The mechanism-vitalism debate has a centuries-long history that mainly took place within the confines of embryology. But by the mid-19th century, the terms of that dispute changed. The Berlin Physical Society founded by Hermann von Helmholtz and Emil du Bois-Reymond, among others, committed to scrub vitalism out of the life sciences. They inspired the work of Wilhelm Roux known as Entwicklungsmechanik or developmental mechanics. And it was out of Roux’s school that Hans Driesch emerged with his sea urchin work.

 

Driesch (1867–1941) used these developmental mechanics experiments as evidence in his call for the renewal of vitalism. It just so happened that his campaign for vitalism—which was picked up by other major theorists including Henri Bergson, Oscar Hertwig, and William MacDougall (inspirations to Koestler, incidentally)—coincided with the rediscovery of Mendel’s work and the birth of genetics. Early Mendelians, even those originally trained in embryology, saw their new research as more in line with the principles outlined by the Helmholtz program rather than that of Driesch. As one of them, William Bateson described it, he left research on development in the 1890s because he felt his embryology professors operated as craftsmen or artists preoccupied with aesthetically pleasing depictions of properly mounted and stained embryos and were still fighting old battles about common descent. His new generation of geneticists wanted to explore universal laws using quantitative data, like physics. Genetics was new and exciting. Embryology was just uncool—it belonged to the peculiar and stuffy natural history tradition of the 19th century. And it countenanced vitalism. So, these first geneticists elected to bypass embryology to study inheritance indirectly through population genetics. Once Walter Sutton and Theodor Boveri independently observed the correlation between the segregation of Mendel’s units of inheritance and the behavior of chromosomes at meiosis—thereby inferring that genes were discrete particles strung on chromosomes—Mendelism achieved a new kind of caché. More and more features in biology seemed able to be explained in terms of the actions of genes.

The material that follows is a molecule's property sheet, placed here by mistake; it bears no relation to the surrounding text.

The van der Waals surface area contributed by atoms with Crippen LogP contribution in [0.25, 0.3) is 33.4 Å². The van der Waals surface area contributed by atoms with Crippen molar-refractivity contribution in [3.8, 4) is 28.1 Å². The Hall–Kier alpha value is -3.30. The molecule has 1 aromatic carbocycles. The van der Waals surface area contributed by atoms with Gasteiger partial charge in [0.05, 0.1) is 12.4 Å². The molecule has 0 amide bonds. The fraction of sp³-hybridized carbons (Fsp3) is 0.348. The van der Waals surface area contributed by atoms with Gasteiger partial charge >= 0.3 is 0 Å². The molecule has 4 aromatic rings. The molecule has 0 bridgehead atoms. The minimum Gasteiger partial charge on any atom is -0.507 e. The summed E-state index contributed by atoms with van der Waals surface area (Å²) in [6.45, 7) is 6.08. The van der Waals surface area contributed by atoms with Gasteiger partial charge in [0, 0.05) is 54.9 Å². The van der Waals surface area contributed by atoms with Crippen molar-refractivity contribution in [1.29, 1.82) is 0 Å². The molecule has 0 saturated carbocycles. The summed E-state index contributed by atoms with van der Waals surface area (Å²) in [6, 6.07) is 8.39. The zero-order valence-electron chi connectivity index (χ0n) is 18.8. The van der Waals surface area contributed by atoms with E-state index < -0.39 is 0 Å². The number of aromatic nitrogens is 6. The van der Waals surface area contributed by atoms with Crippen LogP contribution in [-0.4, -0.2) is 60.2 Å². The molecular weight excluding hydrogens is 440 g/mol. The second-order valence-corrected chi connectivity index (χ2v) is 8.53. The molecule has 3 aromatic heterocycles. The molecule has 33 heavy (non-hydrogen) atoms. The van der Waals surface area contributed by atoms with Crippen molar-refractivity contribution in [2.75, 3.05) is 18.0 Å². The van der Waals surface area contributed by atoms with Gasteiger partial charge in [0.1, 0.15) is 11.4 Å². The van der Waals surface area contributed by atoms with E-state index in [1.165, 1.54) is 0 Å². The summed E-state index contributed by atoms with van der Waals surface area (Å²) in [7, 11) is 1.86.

There is more to it than just trendiness, of course. As historians Gar Allen, Bob Kohler, Jane Maienschein, Evelyn Fox Keller, and others have emphasized, genetics just moved faster. The model organisms bred faster. And the rules that applied to one organism were applicable to other organisms. So, the split between developmental biology and genetics was messy from the beginning—it was socio-cultural and methodological, and it also mapped easily onto an existing philosophical dispute about the nature of life.

 

It’s easy to overlook just how important and long lasting that philosophical piece was to this story, to believe that once the methodological hurdles were cleared that the divisions between the studies of development and inheritance would fall away. But even as major figures worked to close the divide between embryology and genetics in the late-1920s and early-’30s, the old philosophical fractures remained. We can see them even in the major first attempt to pull the two subfields together.

 

 

 

 

This is a three-part miniseries:
Part I (this post): How did the split between development and inheritance come about?
Part II: How did biologists attempt to mend the split between development and inheritance in the past?
Part III: Why didn’t Waddington’s attempts to fix the division between development and inheritance work?